JUDY WOODRUFF: The nation of Denmark has been a pioneer in wind energy production. Last year, nearly 40 percent of its electricity came from wind power, and, by 2050, it’s set an ambitious goal of having renewable energy provide 100 percent of the country’s energy.
In the U.S., the Obama administration recently released the Clean Power Plan, which it hopes will lead to more renewable energy production.
Stephanie Joyce traveled to Denmark to see how that country is tackling the challenge. She reports for Inside Energy. It’s a public media collaboration funded by the Corporation for Public Broadcasting, focusing on America’s energy issues.
STEPHANIE JOYCE: Erik Malmkvist’s job used to be a lot easier, before renewable energy. Malmkvist runs the power grid for Bornholm, an island of 40,000 people off the coast of Denmark. The island’s electricity consumption is fairly predictable.
ERIK MALMKVIST, Denmark: You can see people get up in the morning about half past 5:00, then make something. And then they go to eat, and then they just stop. And that’s every day. And that’s the curves we are making.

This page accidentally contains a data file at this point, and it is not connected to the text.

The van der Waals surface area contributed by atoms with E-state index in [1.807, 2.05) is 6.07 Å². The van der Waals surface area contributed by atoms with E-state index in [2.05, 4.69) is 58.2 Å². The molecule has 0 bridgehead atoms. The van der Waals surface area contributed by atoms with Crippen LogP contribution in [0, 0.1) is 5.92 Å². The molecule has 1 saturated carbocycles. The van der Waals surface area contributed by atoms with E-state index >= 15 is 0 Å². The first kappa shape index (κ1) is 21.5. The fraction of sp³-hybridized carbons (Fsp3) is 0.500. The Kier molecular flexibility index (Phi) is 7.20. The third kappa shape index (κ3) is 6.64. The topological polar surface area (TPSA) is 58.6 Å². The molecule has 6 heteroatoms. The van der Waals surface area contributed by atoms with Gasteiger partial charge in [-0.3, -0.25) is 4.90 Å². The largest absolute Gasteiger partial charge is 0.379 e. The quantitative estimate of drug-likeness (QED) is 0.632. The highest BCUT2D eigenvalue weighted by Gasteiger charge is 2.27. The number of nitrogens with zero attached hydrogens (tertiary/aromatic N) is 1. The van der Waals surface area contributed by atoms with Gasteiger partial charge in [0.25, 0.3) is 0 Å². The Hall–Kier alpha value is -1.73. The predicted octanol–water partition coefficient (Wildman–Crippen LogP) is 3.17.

STEPHANIE JOYCE: But the island’s electricity supply is becoming less predictable. Like most places, Bornholm used to get most of its power from coal and gas, but now more than half comes from wind and solar, which fluctuate constantly.
ERIK MALMKVIST: You can see the wind. And then suddenly it goes up and down all the time. So, it’s very, very unstable.
STEPHANIE JOYCE: As Denmark adds more renewable energy, that mismatch between when electricity is being produced and when it’s needed is a growing problem.
But this sleepy fishing island is home to a cutting-edge energy experiment that could make the variability of wind and solar less of a problem. Bornholm has branded itself the bright green test island and welcomed a series of futuristic experiments focused on the electric grid. The most ambitious experiment is called EcoGrid E.U.
At the demonstration house, project leader Maja Bendtsen shows off how it works.
MAJA BENDTSEN, Project Leader: So, this is some of the equipment that we’re using in the project.
STEPHANIE JOYCE: The EcoGrid project shakes up the traditional relationship between electricity supply and demand. It gets people to use more power when there’s lots available and less when there isn’t. It’s called demand response.